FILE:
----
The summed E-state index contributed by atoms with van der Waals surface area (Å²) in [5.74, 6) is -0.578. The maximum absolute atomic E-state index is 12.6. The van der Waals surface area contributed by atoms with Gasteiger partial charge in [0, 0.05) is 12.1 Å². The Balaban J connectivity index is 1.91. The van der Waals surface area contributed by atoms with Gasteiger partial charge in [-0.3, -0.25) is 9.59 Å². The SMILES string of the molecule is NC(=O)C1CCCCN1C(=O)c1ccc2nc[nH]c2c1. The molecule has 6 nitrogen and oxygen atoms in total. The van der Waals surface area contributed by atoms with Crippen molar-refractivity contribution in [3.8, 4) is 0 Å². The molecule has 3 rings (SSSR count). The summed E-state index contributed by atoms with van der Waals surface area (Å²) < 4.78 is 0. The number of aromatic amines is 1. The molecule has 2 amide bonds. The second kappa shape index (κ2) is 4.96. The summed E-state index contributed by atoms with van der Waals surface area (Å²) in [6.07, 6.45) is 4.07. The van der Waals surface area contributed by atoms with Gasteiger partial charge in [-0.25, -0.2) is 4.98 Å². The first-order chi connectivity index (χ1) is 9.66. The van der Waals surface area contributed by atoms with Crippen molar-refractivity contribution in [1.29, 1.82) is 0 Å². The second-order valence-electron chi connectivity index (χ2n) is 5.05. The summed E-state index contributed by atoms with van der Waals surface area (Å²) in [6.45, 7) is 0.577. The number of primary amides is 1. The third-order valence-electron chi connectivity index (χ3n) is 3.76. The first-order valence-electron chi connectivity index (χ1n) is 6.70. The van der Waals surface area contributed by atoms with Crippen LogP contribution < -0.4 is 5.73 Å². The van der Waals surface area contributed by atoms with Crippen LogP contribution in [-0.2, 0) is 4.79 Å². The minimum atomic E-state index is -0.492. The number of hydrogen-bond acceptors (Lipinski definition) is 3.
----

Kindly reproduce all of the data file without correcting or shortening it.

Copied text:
The summed E-state index contributed by atoms with van der Waals surface area (Å²) in [5.74, 6) is -0.578. The maximum absolute atomic E-state index is 12.6. The van der Waals surface area contributed by atoms with Gasteiger partial charge in [0, 0.05) is 12.1 Å². The Balaban J connectivity index is 1.91. The van der Waals surface area contributed by atoms with Gasteiger partial charge in [-0.3, -0.25) is 9.59 Å². The SMILES string of the molecule is NC(=O)C1CCCCN1C(=O)c1ccc2nc[nH]c2c1. The molecule has 6 nitrogen and oxygen atoms in total. The van der Waals surface area contributed by atoms with Crippen molar-refractivity contribution in [3.8, 4) is 0 Å². The molecule has 3 rings (SSSR count). The summed E-state index contributed by atoms with van der Waals surface area (Å²) < 4.78 is 0. The number of aromatic amines is 1. The molecule has 2 amide bonds. The second kappa shape index (κ2) is 4.96. The summed E-state index contributed by atoms with van der Waals surface area (Å²) in [6.07, 6.45) is 4.07. The van der Waals surface area contributed by atoms with Gasteiger partial charge in [-0.25, -0.2) is 4.98 Å². The first-order chi connectivity index (χ1) is 9.66. The van der Waals surface area contributed by atoms with Crippen molar-refractivity contribution in [1.29, 1.82) is 0 Å². The second-order valence-electron chi connectivity index (χ2n) is 5.05. The summed E-state index contributed by atoms with van der Waals surface area (Å²) in [6.45, 7) is 0.577. The number of primary amides is 1. The third-order valence-electron chi connectivity index (χ3n) is 3.76. The first-order valence-electron chi connectivity index (χ1n) is 6.70. The van der Waals surface area contributed by atoms with Crippen LogP contribution < -0.4 is 5.73 Å². The van der Waals surface area contributed by atoms with Crippen LogP contribution in [-0.2, 0) is 4.79 Å². The minimum atomic E-state index is -0.492. The number of hydrogen-bond acceptors (Lipinski definition) is 3.